Videogame / Amber Journeys Beyond
Also known as Amber: Journeys Beyond Death, this is a 1996 First-Person pre-rendered adventure game. The one and only game developed by Hue Forest Entertainment, essentially two people, Frank and Susan Wimmer. Similar in background and story to Dark Fall, this could essentially be classified as a Ghost-Hunting Adventure game.

One night in the mountains of North Carolina, you, a Featureless Protagonist are called upon by a friend named Joe, to meet paranormal scientist Dr. Roxanne ("Roxy") Westbridge, and assist her in her investigation of what happened to the various ghosts haunting the house she's stationed at. Unfortunately, on your way there, your car just happens to bump into a ghost on the road, making you crash into the nearby lake. By the time you recover and reach the house, you find her out cold in the garage. From there on, it's up to you to uncover what she was up to, and finish her work, if you can.

This game contains examples of:

  • AFGNCAAP: Apart from driving a car, you're never described or named in any way during the introduction.
  • Big "NO!":
    • Brice screams this as his soul is presumably taken to hell.
    • Margaret lets out a small string of them when discovering Ted's fate on a telegram.
  • Cloudcuckoolander: Edwin has quite an overactive imagination, and saw no danger in going into a frozen lake.
  • Closed Circle: The road you were originally driving on has a sign that reads, "Road to Nowhere", and trying to walk it on foot simply makes two screens repeat themselves, meaning you can't leave until the ghosts are helped.
  • Divine Intervention: Near the end of the game, after restarting the generator shocks you to death, an angel stops you from passing on, stating that you have to save Roxy, and, upon returning you to your body, gives you the wisdom needed to overcome the final obstacle.
  • Driven to Suicide: At least two of the house's past victims were.
  • Fifteen Puzzle: Using pieces of a telegram ripped up by Margaret which reveals that Ted never made it back from the war, after all.
  • Flashback Effects: Edwin's sequence (1910's-1920's) looks like sepia and blue toned photographs with talking toys and moving by a toy car on a roller coaster. Margaret (1943) looks like World War 2 era photographs, and you move between rooms by changing the radio station. Brice's sequence (early 1960's) has the Cinemascope wide-screen and oversaturated color of the era's B-movies of which he was fond.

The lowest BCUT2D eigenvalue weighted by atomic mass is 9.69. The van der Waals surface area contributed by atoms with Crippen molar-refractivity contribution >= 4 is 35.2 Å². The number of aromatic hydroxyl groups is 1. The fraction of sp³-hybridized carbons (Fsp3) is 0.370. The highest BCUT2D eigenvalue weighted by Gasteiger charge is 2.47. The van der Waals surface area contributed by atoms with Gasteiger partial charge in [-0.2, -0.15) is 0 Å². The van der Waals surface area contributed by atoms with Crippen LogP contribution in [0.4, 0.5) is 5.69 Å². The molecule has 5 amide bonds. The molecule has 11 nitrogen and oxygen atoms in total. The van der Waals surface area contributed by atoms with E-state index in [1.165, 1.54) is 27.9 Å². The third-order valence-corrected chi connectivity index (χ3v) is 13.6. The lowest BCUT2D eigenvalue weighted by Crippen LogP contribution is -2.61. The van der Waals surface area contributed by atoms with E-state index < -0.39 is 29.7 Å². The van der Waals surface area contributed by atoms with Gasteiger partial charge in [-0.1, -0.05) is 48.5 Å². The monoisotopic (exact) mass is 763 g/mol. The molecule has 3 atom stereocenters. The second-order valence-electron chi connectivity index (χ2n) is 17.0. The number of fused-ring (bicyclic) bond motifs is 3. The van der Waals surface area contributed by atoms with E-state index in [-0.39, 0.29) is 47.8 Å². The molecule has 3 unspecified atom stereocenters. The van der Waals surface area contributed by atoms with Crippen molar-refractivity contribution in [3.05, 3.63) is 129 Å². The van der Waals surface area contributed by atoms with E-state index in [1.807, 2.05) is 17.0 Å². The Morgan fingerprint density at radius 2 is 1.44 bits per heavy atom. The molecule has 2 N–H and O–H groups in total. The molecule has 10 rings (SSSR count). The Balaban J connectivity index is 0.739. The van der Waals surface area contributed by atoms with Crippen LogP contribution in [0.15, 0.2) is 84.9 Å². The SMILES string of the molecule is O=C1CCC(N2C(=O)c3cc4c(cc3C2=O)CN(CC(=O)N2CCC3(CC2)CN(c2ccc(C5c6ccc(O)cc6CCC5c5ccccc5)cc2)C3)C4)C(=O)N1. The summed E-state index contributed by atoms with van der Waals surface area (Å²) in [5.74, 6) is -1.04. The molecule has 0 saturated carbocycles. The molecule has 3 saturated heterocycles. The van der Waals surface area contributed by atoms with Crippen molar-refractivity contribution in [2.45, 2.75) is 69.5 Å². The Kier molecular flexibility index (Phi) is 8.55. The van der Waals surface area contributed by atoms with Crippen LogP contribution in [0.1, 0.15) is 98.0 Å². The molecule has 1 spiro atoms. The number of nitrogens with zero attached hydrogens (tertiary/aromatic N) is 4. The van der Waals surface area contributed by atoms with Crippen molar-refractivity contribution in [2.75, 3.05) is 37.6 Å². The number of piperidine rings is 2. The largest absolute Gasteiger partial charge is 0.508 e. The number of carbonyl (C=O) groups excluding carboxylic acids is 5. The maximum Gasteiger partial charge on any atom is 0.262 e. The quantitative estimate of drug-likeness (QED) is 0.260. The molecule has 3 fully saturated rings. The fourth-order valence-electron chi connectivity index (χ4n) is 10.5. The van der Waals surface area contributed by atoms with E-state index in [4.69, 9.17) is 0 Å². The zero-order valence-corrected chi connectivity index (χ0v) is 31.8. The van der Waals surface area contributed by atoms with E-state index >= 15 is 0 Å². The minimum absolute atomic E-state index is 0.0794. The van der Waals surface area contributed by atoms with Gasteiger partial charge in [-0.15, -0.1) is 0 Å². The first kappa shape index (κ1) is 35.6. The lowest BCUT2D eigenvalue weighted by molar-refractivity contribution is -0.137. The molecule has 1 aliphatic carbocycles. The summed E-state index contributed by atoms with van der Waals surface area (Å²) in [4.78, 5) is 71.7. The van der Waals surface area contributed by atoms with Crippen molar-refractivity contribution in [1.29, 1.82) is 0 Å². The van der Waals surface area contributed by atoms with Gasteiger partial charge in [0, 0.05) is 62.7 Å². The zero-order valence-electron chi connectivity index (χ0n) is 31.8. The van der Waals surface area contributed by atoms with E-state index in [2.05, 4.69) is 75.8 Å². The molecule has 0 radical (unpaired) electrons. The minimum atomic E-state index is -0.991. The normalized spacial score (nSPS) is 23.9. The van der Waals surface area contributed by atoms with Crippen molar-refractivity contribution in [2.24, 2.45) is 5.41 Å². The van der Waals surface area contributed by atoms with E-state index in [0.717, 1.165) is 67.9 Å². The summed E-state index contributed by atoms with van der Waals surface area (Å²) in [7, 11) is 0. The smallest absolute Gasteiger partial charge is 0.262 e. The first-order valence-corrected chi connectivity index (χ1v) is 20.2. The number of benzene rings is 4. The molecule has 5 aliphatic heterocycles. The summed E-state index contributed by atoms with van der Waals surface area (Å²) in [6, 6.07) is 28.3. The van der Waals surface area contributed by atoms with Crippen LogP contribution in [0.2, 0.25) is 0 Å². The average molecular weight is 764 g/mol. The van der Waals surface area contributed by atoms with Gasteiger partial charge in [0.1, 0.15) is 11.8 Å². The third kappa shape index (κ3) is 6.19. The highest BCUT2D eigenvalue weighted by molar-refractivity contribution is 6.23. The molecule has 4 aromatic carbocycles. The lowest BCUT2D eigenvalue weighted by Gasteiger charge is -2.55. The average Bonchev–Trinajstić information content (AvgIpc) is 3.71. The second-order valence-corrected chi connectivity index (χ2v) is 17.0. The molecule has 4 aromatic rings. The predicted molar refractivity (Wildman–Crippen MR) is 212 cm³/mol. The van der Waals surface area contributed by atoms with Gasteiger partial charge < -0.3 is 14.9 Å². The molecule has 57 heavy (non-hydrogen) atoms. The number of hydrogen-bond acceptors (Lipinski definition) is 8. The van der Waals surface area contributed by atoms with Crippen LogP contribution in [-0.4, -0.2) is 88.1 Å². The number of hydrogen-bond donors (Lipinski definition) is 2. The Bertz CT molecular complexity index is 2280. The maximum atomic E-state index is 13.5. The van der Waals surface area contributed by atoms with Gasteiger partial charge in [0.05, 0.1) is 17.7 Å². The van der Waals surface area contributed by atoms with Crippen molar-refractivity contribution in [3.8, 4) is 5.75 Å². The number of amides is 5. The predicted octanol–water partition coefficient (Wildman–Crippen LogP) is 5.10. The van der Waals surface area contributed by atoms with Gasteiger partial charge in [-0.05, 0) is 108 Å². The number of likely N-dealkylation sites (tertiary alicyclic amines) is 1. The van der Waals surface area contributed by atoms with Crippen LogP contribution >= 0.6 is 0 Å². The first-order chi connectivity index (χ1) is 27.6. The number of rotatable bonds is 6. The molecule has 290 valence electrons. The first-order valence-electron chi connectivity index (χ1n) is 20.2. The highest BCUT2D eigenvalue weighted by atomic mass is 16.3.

• Fun with Acronyms: Bio-Psi labs adore giving their devices acronyms. From the BAR, (Bulbic Activity Reader), that detects electromagnetic anomalies - i.e., ghosts, to the titular AMBER (Astral Mobility By Electromagnetic Resonance} headset, which provides the means to literally enter the minds of said ghosts.
  • Ghost Amnesia: A book in the house hints at this, among other speculations of what ghosts may experience. Using the AMBER to see the memories of the ghosts around the house, proves this to be true.
  • Hearing Voices: Aside from what you hear from the hauntings around you, Brice suffered from this himself.
    Brice: Watch out for the bees, (whispering) they know stuff!
  • Interface Screw: A low-key example: The view window changes shape depending on whichever ghost you're controlling.
  • I See Dead People: Roxy's gadgets let you do this.
  • Nice Job Breaking It, Hero: Roxy's eagerness to continue her research made her go comatose and scattered her mind among the 3 spirits due to "fragmentation errors" in the AMBER. The way to fix this is by helping the ghosts pass on, allowing those mental fragments to be picked up by her machines.
  • Shout-Out: At one point during Margaret's scenario, the radio plays a jazz instrumental rendition of Cruella De Vil, Anachronism Stew be damned.
  • Stalker with a Crush: Brice would stop at nothing to make Mandy his.
  • The Password Is Always Swordfish: Roxy's computer is inaccessible until the end of the game. Turns out the "wisdom" the angel gave you was her password all along.